Sinopsis :Single mother Karla McCoy lives a perfect life with her young son Frankie. One day, upon entering a local park, Karla sees her son suddenly being abducted out of the blue by a kidnapper. To save Frankie from being taken, Karla goes out on a mission to demand people in the city to help rescue her son. Cast: Halle Berry, Sage Correa, Chris McGinn, Lew Temple, Jason George, Christopher Berry, Arron Shiver, Kurtis Bedford, Dana Gourrier, Carmella Riley, Kristin McKenzie, Ritchie Montgomery, Kurt Krause, Lucky Johnson, Michelle DeVito, Molly Conarro, Malea Rose, Patrick Kearns, Erica Curtis, Kerry Sims, Andy Wagner, Brice Fisher, Jennie Ventriss, Timothy Fannon Genre: Drama, Thriller Production: Ingenious Media, Di Bonaventura Pictures, Gold Star Films, Lotus Entertainment (I), 606 Films, Well Go USA Entertainment, Rumble Entertainment Keyword: #mother #single parent #waitress #kidnapping #strong woman #louisiana #chase #police #car crash #car accident #single mother #park #car chase #mother son relationship #child kidnapping #abduction #minivan
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African-American single mom Karla Dyson (Halle Berry) photographically tracks the growth of her son ("Baby Cakes") in stages from infancy until age six when he's suddenly abducted from under her nose in a park setting. Losing her cell phone in her rush, she visually tracks him in the clutches of his abductors, on foot and by car, through various stages of an intense chase. In desperation she prays ("I never pray to You except ...") promising God never to ask for anything again if he'll just help her get her son back. What follows is an answer to her prayer in a 'God helps those who help themselves' kind of way, which the police will later characterize as "an unprecedented civilian pursuit." She sticks with them like a drowning man clutching a lifeline.
I'm reminded of a colloquialism uttered by a trail boss rescuing a drover gone under in the raging Red River in William MacLeod's 1930 novel _Rutledge Trails the Ace of Spades_: (p. 12) "Can you hang on if I let go yore head? Good. Stick to that stirrup, boy, like death to a nigg[_]r's heel" (Garden City, NY: Doubleday), which expression probably derives from the low life expectancy of overworked and abused slaves back in the day. I might venture to say that the intensity of the black mother's pursuit of her taken child is owed in part to her racial memory of abducted negroes from Africa, not wanting to have it happen all over again ("You took the wrong kid.") She sticks fast to her son, and the kidnappers flee as if pursued by death itself.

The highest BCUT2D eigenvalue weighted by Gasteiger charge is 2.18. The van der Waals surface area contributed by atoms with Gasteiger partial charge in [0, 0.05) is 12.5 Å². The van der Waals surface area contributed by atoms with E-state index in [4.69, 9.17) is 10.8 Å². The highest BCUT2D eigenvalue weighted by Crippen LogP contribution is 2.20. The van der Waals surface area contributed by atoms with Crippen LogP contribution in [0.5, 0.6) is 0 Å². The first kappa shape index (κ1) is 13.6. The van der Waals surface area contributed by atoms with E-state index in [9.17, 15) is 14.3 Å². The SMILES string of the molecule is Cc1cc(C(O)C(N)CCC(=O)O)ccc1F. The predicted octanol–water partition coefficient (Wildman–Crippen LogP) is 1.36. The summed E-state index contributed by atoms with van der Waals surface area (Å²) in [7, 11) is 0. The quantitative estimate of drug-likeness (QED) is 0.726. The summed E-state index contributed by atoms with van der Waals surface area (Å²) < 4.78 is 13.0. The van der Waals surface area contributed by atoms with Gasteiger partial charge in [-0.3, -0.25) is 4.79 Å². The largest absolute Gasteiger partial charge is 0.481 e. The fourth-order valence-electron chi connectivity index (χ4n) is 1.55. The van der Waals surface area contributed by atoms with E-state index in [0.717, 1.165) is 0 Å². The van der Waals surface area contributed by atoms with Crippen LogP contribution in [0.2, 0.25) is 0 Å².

Abraham Lincoln's Emancipation Proclamation freed the slaves in the states in rebellion and enjoined the now freedmen to accept whatever work was available to them at reasonable wages. Karla had a "regular job" as a waitress in a greasy spoon diner where we saw her refuse to do a double shift—we assume with overtime pay—in order to take her kid to the park ("got plans with my kid") leaving a (White) customer in the lurch with no-one to wait on her ("You need help"). In a Hitchcockian way her arrival early at the park set her up for attending the noisy music venue when a critical phone call came in necessitating stepping away from her son to find a quiet spot to take it, allowing him to be taken. Now she's the one who needs the help in a place teaming with oblivious people. This only illustrates (Prov. 26:27) "Whoso diggeth a pit shall fall therein."
If one wanted to draw into the allegory the incident of Rosa Parks on Dec. 1, 1955, in Montgomery, Alabama negotiating with a White person for his intended seat on the bus, the scriptwriter need but develop a plot in which the white kidnapper ("Love Taker") gets into the car with Karla to negotiate, and in a heroic altercation loses her seat and her shirt to the black lady who then drives the caravan. Then we could finish up with the car coming back to hit Karla per the last half of (Prov. 26:27) "and he that rolleth a stone, it will return upon him." Assuming "Kidnap" to have been written for a savvy audience, this illustrates the glass half empty or half full dilemma. If she can recover her son, she still has the custody battle with the kid's father to go through, and he's in a financially better position. Just because the North won the American Civil War, doesn't guarantee a level playing field for the freed slaves, just the right to work as available at reasonable wages. A person seeing a glass half empty could conceivably crush the bottom of the glass, but those statues of Confederate soldiers are not going to re-animate themselves and fight for a return to slavery, just won't happen. Best to just work for that level playing field, helping ourselves as best we can even if God is not.